Wednesday, 6 May 2009

Waltham Abbey

When you think of this part of the Lea Valley, you might think of the Reservoirs, the Country Park or the delightful Lea and Stort Navigation Canals. Or you might think M25, industrial estates and some of outer London’s more dreary suburbs.

Or, if you’ve visited Waltham Abbey, you’ll think of one of Essex’s most interesting churches; a Norman architectural gem, steeped in history from the time of the Saxons, the site of one of England’s greatest monasteries, and the burial place of King Harold, after the Battle of Hastings.


The site has a very ancient history: There have been five churches on the site, and what we see now is - oddly - the fourth. (More on that later.)

The story starts around 610AD, with the construction of a simple Saxon church. This was rebuilt by the 8th century, and would still have been standing when the local landowner, Tofig, standard bearer to King Cnut, brought to it a miraculous Holy Cross. This was actually a black crucifix unearthed at his estate at Montacute in Somerset, but it quickly became associated with miracles of healing.

The third church was built by the local Lord, Harold, Earl of Essex, who later became King Harold II. Injured in a skirmish in Wales, he attributed his healing to prayers said over the Holy Cross. In recognition, he had a much larger church built with wide transepts, endowed with lands and established as a college of Canons. It was consecrated in the presence of King Edward the Confessor in 1060. Alas, it was not enough to save Harold at the battle of Hastings in 1066, but afterwards his body was brought here for burial from the battlefield, having been identified by his mistress, Edith Swan-neck.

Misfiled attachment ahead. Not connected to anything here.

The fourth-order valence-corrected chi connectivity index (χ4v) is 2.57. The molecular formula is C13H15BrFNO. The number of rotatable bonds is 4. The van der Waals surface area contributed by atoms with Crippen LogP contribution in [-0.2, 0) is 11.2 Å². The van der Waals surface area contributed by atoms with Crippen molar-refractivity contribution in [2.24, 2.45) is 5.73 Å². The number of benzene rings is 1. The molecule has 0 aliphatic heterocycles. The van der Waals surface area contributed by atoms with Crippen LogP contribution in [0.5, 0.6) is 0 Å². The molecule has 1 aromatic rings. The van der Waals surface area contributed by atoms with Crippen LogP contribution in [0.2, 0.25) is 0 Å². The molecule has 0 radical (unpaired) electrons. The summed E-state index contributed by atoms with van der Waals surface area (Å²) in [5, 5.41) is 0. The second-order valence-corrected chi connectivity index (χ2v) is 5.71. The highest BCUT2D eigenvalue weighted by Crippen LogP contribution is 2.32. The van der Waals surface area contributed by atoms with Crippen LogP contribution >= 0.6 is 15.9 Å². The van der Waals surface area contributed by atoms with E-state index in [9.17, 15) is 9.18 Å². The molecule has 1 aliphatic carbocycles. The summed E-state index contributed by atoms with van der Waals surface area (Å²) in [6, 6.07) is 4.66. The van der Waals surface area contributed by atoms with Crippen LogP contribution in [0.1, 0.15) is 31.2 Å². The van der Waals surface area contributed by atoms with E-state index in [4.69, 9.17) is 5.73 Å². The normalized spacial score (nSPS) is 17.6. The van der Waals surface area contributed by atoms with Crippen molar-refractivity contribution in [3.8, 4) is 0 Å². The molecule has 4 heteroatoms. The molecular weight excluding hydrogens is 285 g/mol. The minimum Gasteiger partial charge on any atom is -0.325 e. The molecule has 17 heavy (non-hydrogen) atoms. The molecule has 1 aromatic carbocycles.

Harold’s church did not last long: it was rebuilt by the Normans between 1090 and 1150 in the Romanesque style, and it is essentially this church that we see today. The church had links to Peterborough and Durham, and the distinctive architectural style of both of those is evident in its interior.

In 1177, the church was re-established as an Augustinian Priory by Henry II as part of his penance for the murder of Thomas a Becket. The Norman chancel was pulled down to extend the Nave, and a completely new Chancel built. This huge church - over treble its current length and with two sets of transepts and crossing towers - became one of the wealthiest foundations in England, and enjoyed Royal patronage from Kings visiting the nearby hunting grounds of Epping Forest. Even Henry VIII endowed it with fine glass, and it was the last monastery to be dissolved, in 1540.

Being last did not save it, however: The monastery church of Henry II was completely pulled down except for a small chapel, leaving just the nave and the original crossing tower, and even this fell down a few years later. The nave then began to lean, and a tower was built in Queen Mary’s reign at the west end to act as a buttress.

A major restoration by William Burgess in 1860 gave the church a sumptuous new East End, and also a painted roof - a copy of that in Peterborough. The Lady Chapel - originally a funeral guild chapel built in the 14 century - was also restored, unveiling a complete 15th century Doom wall painting on its east wall. The undercroft - then a prison - has since become a shop and visitor centre.

The church